'Outlander 4,' in coupling the usefulness of immigrants, politically and economically, with the 18th-century seizure of land from the indigenous people, shows how little honest analysis went into the structuring of the system to oversee this development. Instead, we see greed, bribery and political lobbying from the very beginning. A form of neo-colonialism exists today: politico-business interference, with little concern for conservation of the land or benefit to the locals. The use of the word 'savages', implying inferiority, finds its echo today in talk of 'the poor' in the UK, or the 'forgotten' in the US, as if somehow their situation had been of their own making.
The early episodes of 'Brave the New World' also show how the 18th century set spinning a series of positive events, the repercussions of which are felt today in America and around the rest of the world. The ideals of the 'American Dream' have inspired in generations the belief that democracy can prevail, that decency and fairness will eventually reap rewards, that virtue is admirable. Love of the land and the tenacity to protect it from degradation continue, sometimes against all odds. Nevertheless, the final scene of the first episode sees this dream of Jamie and Claire shattered by death and violence, to a soundtrack of 'America the Beautiful,' sung by Ray Charles in 1972, thereby crossing the 200-year gap in one bound. The dialogue is silenced. The music says it all, and how ironically prescient to make the choice of Ray Charles: black, blind, but all seeing.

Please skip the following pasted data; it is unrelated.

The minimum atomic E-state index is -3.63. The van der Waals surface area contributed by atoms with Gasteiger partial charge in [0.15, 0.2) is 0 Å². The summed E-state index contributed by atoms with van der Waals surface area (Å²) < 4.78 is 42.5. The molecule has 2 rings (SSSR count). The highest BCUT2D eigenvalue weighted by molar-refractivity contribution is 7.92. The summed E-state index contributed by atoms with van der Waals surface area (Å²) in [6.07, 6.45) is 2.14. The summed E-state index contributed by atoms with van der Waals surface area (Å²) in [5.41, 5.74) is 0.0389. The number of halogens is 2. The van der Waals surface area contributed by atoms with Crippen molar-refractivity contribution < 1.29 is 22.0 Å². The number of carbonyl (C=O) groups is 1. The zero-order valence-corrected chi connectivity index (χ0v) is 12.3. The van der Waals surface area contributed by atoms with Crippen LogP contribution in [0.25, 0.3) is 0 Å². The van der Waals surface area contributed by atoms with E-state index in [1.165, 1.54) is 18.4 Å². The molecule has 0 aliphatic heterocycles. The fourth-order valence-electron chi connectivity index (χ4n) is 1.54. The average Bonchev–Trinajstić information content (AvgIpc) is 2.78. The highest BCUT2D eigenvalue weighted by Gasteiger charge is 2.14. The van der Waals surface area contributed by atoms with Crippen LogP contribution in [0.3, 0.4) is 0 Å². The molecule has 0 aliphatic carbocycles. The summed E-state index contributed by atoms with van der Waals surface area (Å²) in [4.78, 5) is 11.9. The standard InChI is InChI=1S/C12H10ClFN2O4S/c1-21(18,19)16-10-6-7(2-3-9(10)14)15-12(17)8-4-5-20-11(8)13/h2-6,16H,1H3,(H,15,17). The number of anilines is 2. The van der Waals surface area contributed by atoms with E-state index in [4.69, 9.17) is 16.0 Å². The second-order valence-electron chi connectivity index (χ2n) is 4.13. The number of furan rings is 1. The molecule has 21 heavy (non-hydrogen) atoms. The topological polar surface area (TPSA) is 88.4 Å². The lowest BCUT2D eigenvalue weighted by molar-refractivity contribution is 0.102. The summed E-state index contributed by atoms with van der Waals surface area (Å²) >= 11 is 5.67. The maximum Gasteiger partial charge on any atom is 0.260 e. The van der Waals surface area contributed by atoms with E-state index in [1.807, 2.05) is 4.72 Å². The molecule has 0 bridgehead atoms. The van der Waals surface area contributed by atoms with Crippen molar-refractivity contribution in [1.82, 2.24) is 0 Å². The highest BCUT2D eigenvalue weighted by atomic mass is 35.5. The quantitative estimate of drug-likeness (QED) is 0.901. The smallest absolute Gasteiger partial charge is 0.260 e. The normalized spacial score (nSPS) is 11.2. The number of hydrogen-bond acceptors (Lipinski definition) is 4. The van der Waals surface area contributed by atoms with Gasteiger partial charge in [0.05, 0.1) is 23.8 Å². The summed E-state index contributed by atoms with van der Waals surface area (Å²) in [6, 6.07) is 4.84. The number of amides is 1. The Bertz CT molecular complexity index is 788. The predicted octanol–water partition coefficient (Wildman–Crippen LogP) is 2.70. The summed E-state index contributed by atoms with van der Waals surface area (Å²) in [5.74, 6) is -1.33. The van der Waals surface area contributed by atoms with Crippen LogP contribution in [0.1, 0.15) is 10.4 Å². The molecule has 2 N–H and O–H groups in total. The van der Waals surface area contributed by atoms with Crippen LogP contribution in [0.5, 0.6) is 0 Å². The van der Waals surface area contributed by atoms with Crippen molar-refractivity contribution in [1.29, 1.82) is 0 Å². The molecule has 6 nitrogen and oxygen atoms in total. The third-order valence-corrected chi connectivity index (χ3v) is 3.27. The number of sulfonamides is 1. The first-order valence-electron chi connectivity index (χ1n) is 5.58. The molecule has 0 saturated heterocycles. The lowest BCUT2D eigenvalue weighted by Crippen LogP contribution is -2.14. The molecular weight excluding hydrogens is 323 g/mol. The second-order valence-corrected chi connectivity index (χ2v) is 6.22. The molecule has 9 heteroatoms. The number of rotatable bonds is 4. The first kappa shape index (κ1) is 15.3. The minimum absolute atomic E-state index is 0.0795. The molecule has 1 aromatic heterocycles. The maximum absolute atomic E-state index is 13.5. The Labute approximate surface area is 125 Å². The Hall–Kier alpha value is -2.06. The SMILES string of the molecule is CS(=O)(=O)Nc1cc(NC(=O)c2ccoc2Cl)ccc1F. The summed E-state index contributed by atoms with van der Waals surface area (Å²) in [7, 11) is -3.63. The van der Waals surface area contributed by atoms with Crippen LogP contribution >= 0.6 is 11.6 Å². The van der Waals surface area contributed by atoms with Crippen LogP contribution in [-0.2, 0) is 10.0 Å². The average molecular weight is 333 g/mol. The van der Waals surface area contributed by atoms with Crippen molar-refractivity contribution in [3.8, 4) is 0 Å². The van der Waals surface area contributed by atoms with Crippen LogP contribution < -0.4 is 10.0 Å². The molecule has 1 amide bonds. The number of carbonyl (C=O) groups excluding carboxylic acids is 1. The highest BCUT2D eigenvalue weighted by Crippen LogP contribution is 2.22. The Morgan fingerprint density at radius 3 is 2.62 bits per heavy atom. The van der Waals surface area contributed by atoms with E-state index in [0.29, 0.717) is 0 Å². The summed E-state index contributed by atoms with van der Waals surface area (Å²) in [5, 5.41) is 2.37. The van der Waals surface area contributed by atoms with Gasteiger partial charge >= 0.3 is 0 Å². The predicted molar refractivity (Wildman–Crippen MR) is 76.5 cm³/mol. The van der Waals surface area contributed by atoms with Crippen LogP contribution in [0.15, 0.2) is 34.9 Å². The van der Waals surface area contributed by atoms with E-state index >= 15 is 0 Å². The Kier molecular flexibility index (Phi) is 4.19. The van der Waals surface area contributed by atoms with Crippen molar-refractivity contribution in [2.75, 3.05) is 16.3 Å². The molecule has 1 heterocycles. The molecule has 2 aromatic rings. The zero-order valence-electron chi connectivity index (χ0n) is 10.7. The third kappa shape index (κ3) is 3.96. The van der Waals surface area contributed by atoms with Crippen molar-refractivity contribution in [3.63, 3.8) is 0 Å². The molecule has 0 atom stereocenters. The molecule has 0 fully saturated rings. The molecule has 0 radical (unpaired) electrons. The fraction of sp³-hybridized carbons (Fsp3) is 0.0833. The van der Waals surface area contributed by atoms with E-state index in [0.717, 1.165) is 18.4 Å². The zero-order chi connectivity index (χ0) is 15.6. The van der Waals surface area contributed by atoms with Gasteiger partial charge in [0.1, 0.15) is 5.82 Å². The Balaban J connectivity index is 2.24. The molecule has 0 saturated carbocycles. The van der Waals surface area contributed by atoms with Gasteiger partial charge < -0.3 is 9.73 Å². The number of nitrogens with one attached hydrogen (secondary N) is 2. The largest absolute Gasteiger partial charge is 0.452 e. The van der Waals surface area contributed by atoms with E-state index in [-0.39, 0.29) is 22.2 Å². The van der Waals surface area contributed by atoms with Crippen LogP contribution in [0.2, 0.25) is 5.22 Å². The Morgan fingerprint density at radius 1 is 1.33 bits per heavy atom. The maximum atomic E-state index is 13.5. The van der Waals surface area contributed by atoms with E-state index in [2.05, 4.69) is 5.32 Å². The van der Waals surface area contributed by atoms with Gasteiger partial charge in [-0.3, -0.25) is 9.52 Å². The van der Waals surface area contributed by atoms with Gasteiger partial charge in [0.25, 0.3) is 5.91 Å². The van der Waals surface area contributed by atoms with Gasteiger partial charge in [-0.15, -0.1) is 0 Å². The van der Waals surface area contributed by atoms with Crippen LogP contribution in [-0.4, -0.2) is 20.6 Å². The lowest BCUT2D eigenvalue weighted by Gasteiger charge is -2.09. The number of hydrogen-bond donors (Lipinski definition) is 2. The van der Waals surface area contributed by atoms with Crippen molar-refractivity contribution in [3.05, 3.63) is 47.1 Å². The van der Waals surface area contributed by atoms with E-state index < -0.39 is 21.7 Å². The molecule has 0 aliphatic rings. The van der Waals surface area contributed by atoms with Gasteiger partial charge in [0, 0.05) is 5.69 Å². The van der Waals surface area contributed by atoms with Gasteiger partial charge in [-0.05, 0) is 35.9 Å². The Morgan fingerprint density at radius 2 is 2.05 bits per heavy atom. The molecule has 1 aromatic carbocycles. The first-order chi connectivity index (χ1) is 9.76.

It is 'charity', Jamie’s sense of charity in misjudging the Irish psychopath-with-charm Stephen Bonnet, that has brought calamity upon them. He believes this to be a failure on his part, yet seeing good in others is one of the strengths of his character. 'Charity', as defined by Corinthians, rejoices in the truth. In the New World, charity is a little thin on the ground, and never is this more evident than in the treatment of the indigenous population and the ownership of slaves.
Any film team would approach these topics with trepidation. 'Outlander 4: Brave the New World,' is being watched by an audience that still hopes, as does Claire, that 'one day it will all be different,' while at the same time being subjected to an unfolding of current affairs that seem to predict otherwise. Slavery and trafficking have not gone away. In the 21st century the belief in truth is constantly undermined.
How, in 'Outlander 4,' can the rights of people, who at the time had no rights, flourish on screen; how can they be established without falsifying their positions; how can they be treated with respect while they are personifying those to whom little respect was given?